Sunday, March 20, 2016

It's enough to make me choke to death on my second-cousin's vomit...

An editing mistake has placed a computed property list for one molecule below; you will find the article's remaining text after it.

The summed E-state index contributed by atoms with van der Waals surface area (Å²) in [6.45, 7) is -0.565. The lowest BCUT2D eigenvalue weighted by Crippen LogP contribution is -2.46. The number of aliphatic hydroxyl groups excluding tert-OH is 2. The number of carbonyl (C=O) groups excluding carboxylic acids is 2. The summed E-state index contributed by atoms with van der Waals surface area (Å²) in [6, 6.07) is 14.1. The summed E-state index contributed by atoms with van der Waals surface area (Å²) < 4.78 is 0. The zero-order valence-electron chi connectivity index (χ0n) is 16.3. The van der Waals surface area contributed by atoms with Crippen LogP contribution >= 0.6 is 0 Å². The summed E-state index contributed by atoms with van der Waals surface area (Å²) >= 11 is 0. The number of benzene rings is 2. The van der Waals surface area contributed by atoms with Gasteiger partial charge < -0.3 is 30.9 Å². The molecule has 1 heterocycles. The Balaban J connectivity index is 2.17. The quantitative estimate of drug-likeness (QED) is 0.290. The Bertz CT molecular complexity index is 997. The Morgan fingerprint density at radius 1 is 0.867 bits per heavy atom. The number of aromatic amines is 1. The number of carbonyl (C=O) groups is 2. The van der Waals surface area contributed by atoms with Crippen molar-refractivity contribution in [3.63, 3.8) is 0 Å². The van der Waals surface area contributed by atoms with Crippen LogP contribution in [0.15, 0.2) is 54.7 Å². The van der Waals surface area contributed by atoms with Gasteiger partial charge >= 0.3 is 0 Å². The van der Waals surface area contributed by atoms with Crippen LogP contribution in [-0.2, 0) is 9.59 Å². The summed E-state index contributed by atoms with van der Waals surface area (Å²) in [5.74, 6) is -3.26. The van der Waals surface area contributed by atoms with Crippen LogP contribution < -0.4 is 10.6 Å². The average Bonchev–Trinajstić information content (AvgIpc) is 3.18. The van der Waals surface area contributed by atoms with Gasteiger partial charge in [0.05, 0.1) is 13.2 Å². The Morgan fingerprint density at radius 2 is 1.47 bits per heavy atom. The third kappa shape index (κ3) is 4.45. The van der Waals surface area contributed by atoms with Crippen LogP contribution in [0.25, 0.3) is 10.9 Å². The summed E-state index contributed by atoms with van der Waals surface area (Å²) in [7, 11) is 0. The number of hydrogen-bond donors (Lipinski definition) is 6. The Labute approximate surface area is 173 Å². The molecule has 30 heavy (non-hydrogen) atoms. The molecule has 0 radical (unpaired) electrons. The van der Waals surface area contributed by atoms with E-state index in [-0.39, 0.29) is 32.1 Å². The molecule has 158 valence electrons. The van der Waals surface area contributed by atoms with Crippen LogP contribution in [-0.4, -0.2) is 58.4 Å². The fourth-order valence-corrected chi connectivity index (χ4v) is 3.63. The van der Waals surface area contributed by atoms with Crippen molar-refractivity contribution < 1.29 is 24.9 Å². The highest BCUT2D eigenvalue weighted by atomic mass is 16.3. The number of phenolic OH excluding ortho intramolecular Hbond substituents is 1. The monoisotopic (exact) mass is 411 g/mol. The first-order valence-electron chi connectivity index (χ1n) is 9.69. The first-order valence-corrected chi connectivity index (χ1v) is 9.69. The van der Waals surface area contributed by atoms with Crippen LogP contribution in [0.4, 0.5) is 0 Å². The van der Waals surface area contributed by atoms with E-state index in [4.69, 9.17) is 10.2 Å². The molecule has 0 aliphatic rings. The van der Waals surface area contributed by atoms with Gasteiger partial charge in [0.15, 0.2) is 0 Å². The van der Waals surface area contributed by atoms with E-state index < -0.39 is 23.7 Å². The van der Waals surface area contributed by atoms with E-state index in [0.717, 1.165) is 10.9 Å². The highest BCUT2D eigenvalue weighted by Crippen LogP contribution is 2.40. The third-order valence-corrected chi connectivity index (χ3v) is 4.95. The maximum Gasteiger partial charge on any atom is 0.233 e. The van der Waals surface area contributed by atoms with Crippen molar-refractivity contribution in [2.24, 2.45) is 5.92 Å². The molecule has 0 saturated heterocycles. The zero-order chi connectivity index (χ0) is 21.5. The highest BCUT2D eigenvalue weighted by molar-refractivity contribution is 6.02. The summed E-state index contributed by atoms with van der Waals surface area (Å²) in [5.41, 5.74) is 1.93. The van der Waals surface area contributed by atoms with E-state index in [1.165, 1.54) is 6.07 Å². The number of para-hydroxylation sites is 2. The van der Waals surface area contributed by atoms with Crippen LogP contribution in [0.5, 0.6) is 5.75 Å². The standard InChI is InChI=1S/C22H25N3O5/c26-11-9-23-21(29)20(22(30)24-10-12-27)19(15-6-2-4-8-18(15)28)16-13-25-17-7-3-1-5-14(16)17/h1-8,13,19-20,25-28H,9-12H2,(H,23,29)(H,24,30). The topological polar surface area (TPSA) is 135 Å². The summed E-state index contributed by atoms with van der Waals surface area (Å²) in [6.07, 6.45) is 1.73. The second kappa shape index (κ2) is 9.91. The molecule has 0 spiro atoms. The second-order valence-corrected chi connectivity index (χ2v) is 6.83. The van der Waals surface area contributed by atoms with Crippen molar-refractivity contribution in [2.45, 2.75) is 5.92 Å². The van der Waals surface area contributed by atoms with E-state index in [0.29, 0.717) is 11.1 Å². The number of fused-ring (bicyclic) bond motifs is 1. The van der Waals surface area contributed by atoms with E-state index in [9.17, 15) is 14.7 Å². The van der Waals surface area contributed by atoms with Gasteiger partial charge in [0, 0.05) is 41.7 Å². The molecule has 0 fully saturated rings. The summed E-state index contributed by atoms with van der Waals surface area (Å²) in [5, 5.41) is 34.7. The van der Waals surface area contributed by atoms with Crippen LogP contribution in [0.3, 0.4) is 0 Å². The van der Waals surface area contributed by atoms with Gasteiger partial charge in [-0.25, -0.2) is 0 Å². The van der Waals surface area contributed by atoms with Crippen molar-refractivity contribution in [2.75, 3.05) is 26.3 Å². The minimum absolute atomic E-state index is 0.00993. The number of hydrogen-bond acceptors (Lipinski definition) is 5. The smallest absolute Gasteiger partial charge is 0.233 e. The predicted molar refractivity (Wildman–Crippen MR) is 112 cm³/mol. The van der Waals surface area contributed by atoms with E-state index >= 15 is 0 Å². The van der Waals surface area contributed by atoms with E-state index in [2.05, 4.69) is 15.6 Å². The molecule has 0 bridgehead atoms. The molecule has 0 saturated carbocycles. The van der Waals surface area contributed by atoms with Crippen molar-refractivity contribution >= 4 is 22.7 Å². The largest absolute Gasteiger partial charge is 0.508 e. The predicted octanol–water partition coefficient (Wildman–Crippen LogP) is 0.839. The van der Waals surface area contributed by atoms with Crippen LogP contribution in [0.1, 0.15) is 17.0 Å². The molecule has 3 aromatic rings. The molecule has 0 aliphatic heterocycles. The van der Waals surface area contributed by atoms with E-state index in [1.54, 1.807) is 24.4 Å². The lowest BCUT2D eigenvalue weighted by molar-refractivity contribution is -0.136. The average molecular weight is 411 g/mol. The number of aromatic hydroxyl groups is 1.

"Malcolm Lowry choked to death on his own vomit." That sentence, which recurs with minor modifications in every review, article or book about the alcoholic life and sickening death of the Consul's creator, leads me to ask if that last noun really requires such emphatic modification. Must we pedantically specify that Lowry's (or anyone else's) final, fatal barf was indeed his own? Should we not commonsensically assume as much, given the logistical difficulty of choking to death on someone else's? Medical examiners, many of whom make an avocation of collecting unusual deathcauses (with which to regale colleagues at conventions), have probably reported a few cases of individuals mortally aspirating the oral excrement of others, but surely, outside of Don Quixote or scat porn, even nonfatal mouthing of another's ralph must be extremely rare. Why then do we irrationally insist, in every single case, upon specifying that the vomit in question was the victim's own?

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